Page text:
As a transactional attorney by trade, I have my biases. I like arbitration. In a “free market” version of commerce, (one that we at least pretend we use), the concept of resolving disputes through channels more related to the actual the substance of a contract is simple more appealing than the prospect of having a trier of facts that is simply applying the law while trying to make sense of the technicalities and trade uses of a certain contract of goods between parties in various jurisdictions. I also applaud the value of choice as it relates to the intended use and governance of parties involved. That being said, I recently came across this article in the Florida Bar Journal. The general gist points to the inevitable entry into the court systems. The author’s points are absolutely valid. However, I cannot help to remain true my biases. So what does this mean?
In this modern world of legal practice where attorneys tout their template folders and depend on the Prodocs and the like, the modern attorney has become the “professional” stamp on cut and paste contracts. Although there are hints of a weary public, the fact remains that as attorneys, they are still the most qualified and most willing to accept liabilities for the interpretation and results of contracts. This lackadaisical approach to transactional practice is exactly what causes the troubles as described in the Florida Bar Journal article. The solution, the only solution to preventing or do your best to prevent these court house visits is actually drafting meaningful contracts. That means behaving like an attorney should. Assess the needs and desires of your client as they relate to potential litigation. That means talking to them!! Next you have to assess the actual effect of your decision. Choosing English law because it is neutral doesn’t make much sense if you are going to choose the American Arbitration Association as your judicial body, unless you are confident that there will be a panel selection that is sufficiently versed in English law. Lastly, consider the res of your contract in its entirety. A service contract may have elements related to goods or intellectual property. If a international treaty or governing set of rules is chosen, does it include the particular issues covered under the contract? If not, you should take steps to plug up the holes.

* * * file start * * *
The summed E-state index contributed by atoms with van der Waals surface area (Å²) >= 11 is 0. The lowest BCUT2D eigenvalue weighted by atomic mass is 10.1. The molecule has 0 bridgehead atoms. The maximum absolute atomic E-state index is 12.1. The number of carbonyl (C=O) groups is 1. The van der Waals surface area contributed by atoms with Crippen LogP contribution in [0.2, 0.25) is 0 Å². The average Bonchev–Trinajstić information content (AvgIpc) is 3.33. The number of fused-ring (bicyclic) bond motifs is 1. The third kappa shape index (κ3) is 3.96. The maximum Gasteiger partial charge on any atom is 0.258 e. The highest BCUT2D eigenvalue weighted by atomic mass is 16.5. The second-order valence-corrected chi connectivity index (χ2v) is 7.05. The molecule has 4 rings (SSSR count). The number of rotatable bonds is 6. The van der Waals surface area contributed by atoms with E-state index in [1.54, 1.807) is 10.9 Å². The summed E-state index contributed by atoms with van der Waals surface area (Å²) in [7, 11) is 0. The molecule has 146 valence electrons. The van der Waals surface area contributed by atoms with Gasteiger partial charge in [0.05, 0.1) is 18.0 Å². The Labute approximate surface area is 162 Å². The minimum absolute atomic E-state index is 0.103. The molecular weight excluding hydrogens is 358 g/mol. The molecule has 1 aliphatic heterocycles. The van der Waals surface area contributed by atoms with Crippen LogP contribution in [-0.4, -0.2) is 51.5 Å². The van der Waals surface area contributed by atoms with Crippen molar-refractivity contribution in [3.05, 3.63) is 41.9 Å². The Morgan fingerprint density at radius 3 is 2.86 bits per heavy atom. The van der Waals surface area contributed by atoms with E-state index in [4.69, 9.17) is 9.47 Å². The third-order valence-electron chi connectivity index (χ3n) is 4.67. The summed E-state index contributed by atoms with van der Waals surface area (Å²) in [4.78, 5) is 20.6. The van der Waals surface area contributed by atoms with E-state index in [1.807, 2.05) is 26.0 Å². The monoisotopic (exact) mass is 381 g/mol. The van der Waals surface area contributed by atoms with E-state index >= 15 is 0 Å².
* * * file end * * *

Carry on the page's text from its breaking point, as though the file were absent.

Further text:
Remember a messy contract will almost undoubtedly lead to messy arbitration. Make your terms clear and respect the power of an arbitration clause!